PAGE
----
Okay, yes, I know that I have said, on numerous occasions, if Scalzi writes it, I will read it. That is just the way it is, no arguing.
Except I hadn't read this book. I had actively chosen not to read this book. Why? Because the reviews said it diverged from the classic science fiction that Scalzi is known for, and if I wanted to read not-science-fiction Scalzi, I'll read his blog. So, I skipped it.
All the way until Rob commented that it was the perfect brain candy and he hadn't laughed this hard in a while (who knows if that while is more than I day, I don't, because getting Rob to laugh is a goal of every conversation), and I have already read it wait I haven't well I should. So, as soon as I was done with The Gates of Fire (which I recommended to Rob), I started Redshirts.
Is not classic Scalzi science fiction.
Yes, the Redshirt phenomenon from Star Trek is the title of the book, and yes, the characters figure this out, but there are more absurdities in the plot, resulting in an internally-consistent and thoroughly-absurd plot twist (time travel back to the authors) that is the cause for the original fanboy uproar that kept me from reading the book. It wasn't so bad. I enjoyed how all the pieced tied up nicely at the end.
Worth reading if you're a Scalzi fan, or a quirky science-fiction fan.
Dahl paused a moment before answering. “Do you know how the rich are different than you or me?” he asked Duvall.
“You mean, besides having more money,” Duvall said.
“Yeah,” Dahl said.
“No,” Duvall said.
“What makes them different—the smart ones, anyway—is that they have a very good sense of why people want to be near them. Whether it’s because they want to be friends, which is not about proximity to money and access and power, or if they want to be part of an entourage, which is. Make sense?”
Hester looked at Hanson admiringly. “I didn’t think you were that cynical,” Hester said.
Hanson shrugged again. “When you’re the heir to the third largest fortune in the history of the universe, you learn to question people’s motivations,” he said.
“Sure, I’ll baby-sit him until he passes out,” Dahl said.
“Man, I owe you a blowjob,” Duvall said.
“What?” Dahl said.
“What?” Hester said.
“Sorry,” Duvall said. “In ground forces, when someone does you a favor you tell them you owe them a sex act. If it’s a little thing, it’s a handjob. Medium, blowjob. Big favor, you owe them a fuck. Force of habit. It’s just an expression.”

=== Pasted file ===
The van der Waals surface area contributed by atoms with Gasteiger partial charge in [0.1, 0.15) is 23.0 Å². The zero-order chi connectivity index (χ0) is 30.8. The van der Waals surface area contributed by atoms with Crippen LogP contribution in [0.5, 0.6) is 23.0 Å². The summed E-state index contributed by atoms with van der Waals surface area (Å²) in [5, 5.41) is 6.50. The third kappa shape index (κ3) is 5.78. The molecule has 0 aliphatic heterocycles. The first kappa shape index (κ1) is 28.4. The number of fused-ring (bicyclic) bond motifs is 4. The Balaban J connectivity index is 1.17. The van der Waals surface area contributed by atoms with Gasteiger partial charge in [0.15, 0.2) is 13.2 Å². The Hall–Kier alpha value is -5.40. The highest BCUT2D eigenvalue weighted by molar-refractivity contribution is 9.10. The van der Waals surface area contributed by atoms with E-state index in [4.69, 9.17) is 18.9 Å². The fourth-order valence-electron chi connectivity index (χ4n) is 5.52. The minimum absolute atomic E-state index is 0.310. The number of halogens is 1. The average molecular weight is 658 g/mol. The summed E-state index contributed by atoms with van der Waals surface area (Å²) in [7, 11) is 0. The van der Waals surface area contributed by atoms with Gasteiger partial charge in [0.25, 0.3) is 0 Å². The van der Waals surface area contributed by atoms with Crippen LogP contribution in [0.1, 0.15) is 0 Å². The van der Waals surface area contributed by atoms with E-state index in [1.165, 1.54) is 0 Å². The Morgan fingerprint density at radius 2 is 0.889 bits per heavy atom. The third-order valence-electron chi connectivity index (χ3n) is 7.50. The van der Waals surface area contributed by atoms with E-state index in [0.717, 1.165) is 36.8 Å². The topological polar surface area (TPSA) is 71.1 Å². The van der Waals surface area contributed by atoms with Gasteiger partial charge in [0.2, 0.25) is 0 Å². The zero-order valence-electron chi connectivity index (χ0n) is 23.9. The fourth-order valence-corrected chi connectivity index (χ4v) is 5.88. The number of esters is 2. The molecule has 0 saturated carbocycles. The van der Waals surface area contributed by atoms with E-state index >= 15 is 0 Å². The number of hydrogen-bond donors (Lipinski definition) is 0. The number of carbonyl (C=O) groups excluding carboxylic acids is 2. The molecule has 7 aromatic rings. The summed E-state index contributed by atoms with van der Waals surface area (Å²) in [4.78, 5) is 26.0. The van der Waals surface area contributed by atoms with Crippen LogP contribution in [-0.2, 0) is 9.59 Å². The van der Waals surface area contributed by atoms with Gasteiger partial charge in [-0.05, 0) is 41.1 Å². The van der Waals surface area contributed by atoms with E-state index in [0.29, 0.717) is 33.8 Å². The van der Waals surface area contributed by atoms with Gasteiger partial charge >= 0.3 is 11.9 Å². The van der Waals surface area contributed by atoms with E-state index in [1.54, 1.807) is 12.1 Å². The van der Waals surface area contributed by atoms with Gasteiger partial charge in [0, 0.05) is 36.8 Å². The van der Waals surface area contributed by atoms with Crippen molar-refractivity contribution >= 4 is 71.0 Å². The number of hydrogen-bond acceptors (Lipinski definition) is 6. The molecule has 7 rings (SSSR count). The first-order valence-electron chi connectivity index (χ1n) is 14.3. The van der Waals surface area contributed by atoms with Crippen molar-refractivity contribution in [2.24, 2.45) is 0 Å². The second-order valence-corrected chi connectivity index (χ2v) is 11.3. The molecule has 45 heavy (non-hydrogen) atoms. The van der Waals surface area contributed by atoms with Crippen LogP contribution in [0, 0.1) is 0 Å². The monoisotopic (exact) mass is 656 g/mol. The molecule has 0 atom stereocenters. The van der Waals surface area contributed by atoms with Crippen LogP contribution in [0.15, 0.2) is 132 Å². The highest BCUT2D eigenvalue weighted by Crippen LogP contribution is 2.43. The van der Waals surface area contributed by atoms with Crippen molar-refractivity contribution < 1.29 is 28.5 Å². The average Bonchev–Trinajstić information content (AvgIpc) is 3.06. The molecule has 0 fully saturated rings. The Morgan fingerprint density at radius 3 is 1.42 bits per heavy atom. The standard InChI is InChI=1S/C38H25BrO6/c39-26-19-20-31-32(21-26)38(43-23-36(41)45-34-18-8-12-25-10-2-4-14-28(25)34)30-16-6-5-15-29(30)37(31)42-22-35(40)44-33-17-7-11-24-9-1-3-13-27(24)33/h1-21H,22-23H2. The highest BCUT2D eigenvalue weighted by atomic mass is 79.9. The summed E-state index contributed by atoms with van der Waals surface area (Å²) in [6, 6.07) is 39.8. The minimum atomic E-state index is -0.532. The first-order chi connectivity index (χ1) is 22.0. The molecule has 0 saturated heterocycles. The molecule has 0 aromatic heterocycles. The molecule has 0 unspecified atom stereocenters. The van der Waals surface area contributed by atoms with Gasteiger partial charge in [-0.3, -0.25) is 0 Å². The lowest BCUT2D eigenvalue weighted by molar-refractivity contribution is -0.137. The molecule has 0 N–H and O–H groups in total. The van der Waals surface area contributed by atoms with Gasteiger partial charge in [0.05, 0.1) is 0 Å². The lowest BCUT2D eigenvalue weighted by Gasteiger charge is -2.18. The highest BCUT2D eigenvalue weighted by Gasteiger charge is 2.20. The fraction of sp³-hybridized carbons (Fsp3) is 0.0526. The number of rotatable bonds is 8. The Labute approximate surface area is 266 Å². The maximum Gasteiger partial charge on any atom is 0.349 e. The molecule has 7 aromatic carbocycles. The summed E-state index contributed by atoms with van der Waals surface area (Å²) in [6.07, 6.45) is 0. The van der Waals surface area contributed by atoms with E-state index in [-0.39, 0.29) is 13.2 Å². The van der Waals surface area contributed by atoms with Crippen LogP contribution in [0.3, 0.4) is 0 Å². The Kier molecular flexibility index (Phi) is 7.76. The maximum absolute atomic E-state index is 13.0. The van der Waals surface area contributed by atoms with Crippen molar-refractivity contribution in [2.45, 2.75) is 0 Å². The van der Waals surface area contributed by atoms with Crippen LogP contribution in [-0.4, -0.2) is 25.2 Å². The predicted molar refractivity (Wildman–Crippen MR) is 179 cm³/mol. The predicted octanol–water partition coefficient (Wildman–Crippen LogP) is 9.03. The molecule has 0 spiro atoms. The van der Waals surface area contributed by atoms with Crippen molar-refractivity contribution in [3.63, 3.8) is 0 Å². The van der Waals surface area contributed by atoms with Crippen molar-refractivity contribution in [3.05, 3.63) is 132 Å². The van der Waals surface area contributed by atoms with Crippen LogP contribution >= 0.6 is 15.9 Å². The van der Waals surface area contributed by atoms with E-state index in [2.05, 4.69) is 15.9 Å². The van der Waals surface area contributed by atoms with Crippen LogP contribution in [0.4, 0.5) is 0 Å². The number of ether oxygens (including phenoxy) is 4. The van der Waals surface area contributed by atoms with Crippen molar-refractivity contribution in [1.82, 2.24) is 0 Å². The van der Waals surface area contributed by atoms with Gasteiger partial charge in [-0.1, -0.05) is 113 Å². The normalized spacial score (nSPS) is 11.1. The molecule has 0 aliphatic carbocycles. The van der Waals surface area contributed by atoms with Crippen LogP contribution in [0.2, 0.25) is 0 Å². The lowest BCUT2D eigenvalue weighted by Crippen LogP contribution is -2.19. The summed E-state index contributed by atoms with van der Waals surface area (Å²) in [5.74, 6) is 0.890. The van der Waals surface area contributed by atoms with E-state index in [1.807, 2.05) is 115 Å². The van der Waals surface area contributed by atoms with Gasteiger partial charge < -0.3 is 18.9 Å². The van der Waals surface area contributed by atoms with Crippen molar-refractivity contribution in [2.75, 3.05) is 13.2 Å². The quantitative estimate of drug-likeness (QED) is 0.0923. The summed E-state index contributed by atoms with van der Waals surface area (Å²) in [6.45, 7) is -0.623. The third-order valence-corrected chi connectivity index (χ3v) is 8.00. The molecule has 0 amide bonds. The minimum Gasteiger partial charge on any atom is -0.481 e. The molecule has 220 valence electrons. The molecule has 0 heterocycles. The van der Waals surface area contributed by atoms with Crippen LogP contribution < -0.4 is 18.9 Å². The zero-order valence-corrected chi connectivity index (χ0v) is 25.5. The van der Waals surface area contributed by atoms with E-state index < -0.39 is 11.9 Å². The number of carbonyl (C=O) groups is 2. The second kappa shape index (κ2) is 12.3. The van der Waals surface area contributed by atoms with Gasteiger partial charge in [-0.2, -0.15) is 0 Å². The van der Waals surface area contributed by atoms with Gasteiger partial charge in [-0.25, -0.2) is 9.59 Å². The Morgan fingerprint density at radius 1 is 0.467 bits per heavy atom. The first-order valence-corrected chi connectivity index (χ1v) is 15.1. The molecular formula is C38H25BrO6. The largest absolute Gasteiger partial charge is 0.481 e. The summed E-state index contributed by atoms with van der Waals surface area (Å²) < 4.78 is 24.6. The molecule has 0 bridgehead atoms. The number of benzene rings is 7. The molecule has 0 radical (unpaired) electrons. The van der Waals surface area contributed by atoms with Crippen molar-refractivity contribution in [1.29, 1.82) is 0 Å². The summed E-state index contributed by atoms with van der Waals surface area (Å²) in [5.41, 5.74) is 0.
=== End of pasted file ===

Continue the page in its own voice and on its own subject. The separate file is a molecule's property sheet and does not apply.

“Got it,” Dahl said.
“No actual blowjob forthcoming,” Duvall said. “To be clear.”
“It’s the thought that counts,” Dahl said.
I read this and, yes, starting laughing out loud. I'm sure this isn't Caltech specific, but this is an actual conversation I have had.
"But they don’t know why. You do.”
“Maybe I do,” Jenkins said. “But why would it matter?”
“Because if you don’t know why something is the way it is, then you don’t know anything about it at all,” Dahl said. “All the tricks and superstitions aren’t going to do a damn bit of good if you don’t know the reason for them. The conditions could change and then you’re screwed.”
Hanson said. “When you’re nuts, your reasoning is consistent with your own internal logic, but it’s internal logic, which doesn’t make any sort of sense outside your own head.” He pointed at Jenkins. “His logic is external and reasonable enough.”
“In retrospect, the plan has significant logistical issues,” Finn admitted. “On the other hand, it worked. You can’t argue with success.”
“Sure you can,” Dahl said, “when it’s based on stupidity.”
Also known as a Bold Play™ in ultimate.
“Yes, and I have training dealing with deep, existential questions,” Dahl said. “The way I’m dealing with it right now is this: I don’t care whether I really exist or don’t, whether I’m real or fictional. What I want right now is to be the person who decides my own fate. That’s something I can work on. It’s what I’m working on now.”
I never understood writer’s block before this. You’re a writer and you suddenly can’t write because your girlfriend broke up with you? Shit, dude, that’s the perfect time to write. It’s not like you’re doing anything else with your nights. Having a hard time coming up with the next scene? Have something explode. You’re done.
You don’t win by getting through all your life not having done anything.
“E, don’t you ever wonder about how your life could have been different?” Samantha asks, changing the subject slightly. “Don’t you ever wonder, if things just happened a little differently, you might have a different job, or different husband, or different children? Do you think you would have been happier? And if you could see that other life, how would it make you feel?”
“Did you want to make a confession?” Father Neil asks. Samantha giggles despite herself.
“I don’t think I could confess to you with a straight face,” she says.
“This is the problem of coming to a priest you used to date in high school,” Father Neil says.
“You weren’t a priest then,” Samantha notes.
SAMANTHA WASN'T THE ONLY ONE GIGGLING AT THIS. Take note, Paul. <grins>